Unfortunately, disaster can strike at any time. If you've been affected by a disaster this year, here are six tax-related things to keep in mind that usually happen after a major disaster strikes:
Businesses often need to hire workers on a seasonal or part-time basis. For example, some businesses may need seasonal help for holidays, harvest seasons, commercial fishing, or sporting events. Whether you are getting paid or paying someone else, questions often arise over whether these seasonal workers affect employers with regard to the Affordable Care Act (ACA).
Under the Affordable Care Act, certain employers - known as applicable large employers - are subject to the employer shared responsibility provisions. You might be thinking about these topics as you make plans about 2021 health coverage for your employees.
The use of digital, or electronic signatures, on certain forms that cannot be filed electronically will now be temporarily allowed. Expanding the use of digital signatures will help to protect the health of taxpayers and tax professionals during the coronavirus pandemic by reducing in-person contact between taxpayers and tax professionals.
With more people working from home than ever before, taxpayers may be wondering if they can claim a home office deduction when they file their 2020 tax return next year. The short answer is that self-employed taxpayers who use their home for business may be able to deduct expenses for the business use of it whether they rent or own their home. If you are an employee, however, you are not eligible to take the home office deduction - even if you are working remotely in your home office.
Section 199A, enacted as part of the Tax Cuts and Jobs Act (TCJA), allows individual taxpayers and certain trusts and estates to deduct up to 20 percent of certain income (section 199A deduction). It is available to eligible taxpayers with qualified business income (QBI) from qualified trades or businesses operated as sole proprietorships or through partnerships, S corporations, trusts, or estates, as well as for qualified REIT dividends and income from publicly traded partnerships. The deduction is not available for C corporations.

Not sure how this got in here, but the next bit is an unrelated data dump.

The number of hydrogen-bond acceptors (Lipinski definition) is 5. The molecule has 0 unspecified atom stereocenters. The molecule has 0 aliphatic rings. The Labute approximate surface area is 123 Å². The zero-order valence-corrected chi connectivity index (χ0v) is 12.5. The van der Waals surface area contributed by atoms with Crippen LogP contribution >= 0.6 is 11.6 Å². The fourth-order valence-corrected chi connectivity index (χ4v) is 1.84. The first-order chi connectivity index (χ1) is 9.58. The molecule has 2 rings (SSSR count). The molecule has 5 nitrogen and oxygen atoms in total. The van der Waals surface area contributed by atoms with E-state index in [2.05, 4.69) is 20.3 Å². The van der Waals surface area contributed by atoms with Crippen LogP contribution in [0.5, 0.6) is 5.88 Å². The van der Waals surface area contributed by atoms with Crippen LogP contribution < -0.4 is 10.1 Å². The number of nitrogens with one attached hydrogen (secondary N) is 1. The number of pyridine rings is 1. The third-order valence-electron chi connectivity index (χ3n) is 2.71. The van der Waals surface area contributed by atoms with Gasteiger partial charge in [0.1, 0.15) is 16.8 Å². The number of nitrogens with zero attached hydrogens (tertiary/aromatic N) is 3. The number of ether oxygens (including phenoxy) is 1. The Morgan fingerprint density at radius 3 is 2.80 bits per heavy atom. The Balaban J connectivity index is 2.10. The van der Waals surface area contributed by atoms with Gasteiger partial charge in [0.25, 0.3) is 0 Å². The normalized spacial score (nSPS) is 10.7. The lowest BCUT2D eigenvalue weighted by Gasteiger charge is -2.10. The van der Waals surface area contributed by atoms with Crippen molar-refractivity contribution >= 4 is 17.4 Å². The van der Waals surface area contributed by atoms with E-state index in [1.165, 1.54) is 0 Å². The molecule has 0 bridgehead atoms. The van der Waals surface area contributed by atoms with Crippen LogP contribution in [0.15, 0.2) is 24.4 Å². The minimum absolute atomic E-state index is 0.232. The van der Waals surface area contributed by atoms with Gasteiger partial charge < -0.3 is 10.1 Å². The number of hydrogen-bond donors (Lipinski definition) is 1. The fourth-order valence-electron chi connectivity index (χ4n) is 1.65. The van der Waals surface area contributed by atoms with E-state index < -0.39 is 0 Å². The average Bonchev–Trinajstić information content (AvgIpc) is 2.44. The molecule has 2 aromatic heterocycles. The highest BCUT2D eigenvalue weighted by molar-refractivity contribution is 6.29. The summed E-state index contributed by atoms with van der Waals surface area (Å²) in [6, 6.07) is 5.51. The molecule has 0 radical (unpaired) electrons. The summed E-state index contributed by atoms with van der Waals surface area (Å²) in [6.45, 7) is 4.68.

Temporary administrative relief has been issued that helps certain retirement plan participants or beneficiaries who need to make participant elections by allowing flexibility for remote signatures. Generally, signatures of the individual making the election must be witnessed by a notary public or in the presence of a plan representative. This includes a spousal consent as well.
Federal law requires most employers to withhold federal taxes from their employees' wages. Whether you're a small business owner who's just starting or one who has been in business a while and is ready to hire an employee or two, here are five things you should know about withholding, reporting, and paying employment taxes.
In most cases, gains from sales are taxable. But did you know that if you sell your home, you may not have to pay taxes? Here are ten facts to keep in mind if you sell your home this year.
More than 100,000 small businesses have closed due to COVID-19. If yours is one of them, you should be aware that there is more to closing a business than laying off employees, selling office furniture, and closing the doors - you must also take certain actions as required by the IRS to fulfill your tax obligations. For example, if you have employees, you must file final employment tax returns as well as make final federal tax deposits of these taxes.